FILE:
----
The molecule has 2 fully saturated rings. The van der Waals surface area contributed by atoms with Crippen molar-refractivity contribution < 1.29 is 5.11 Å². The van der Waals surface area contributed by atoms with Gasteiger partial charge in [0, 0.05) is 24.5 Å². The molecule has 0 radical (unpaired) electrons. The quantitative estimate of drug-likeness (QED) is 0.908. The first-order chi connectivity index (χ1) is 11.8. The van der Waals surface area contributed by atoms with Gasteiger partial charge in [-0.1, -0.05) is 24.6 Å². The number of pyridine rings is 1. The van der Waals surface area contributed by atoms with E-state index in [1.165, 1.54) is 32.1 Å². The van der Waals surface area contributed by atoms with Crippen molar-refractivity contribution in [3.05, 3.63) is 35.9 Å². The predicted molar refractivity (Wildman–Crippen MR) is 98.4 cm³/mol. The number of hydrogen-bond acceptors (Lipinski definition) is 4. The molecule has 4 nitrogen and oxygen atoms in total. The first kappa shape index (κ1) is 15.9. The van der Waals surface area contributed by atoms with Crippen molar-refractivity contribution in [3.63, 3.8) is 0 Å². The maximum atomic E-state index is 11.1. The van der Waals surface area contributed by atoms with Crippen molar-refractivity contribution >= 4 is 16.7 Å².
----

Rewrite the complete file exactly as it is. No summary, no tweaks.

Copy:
The molecule has 2 fully saturated rings. The van der Waals surface area contributed by atoms with Crippen molar-refractivity contribution < 1.29 is 5.11 Å². The van der Waals surface area contributed by atoms with Gasteiger partial charge in [0, 0.05) is 24.5 Å². The molecule has 0 radical (unpaired) electrons. The quantitative estimate of drug-likeness (QED) is 0.908. The first-order chi connectivity index (χ1) is 11.8. The van der Waals surface area contributed by atoms with Gasteiger partial charge in [-0.1, -0.05) is 24.6 Å². The number of pyridine rings is 1. The van der Waals surface area contributed by atoms with E-state index in [1.165, 1.54) is 32.1 Å². The van der Waals surface area contributed by atoms with Crippen molar-refractivity contribution in [3.05, 3.63) is 35.9 Å². The predicted molar refractivity (Wildman–Crippen MR) is 98.4 cm³/mol. The number of hydrogen-bond acceptors (Lipinski definition) is 4. The molecule has 4 nitrogen and oxygen atoms in total. The first kappa shape index (κ1) is 15.9. The van der Waals surface area contributed by atoms with Crippen molar-refractivity contribution in [3.63, 3.8) is 0 Å². The maximum atomic E-state index is 11.1. The van der Waals surface area contributed by atoms with Crippen molar-refractivity contribution >= 4 is 16.7 Å².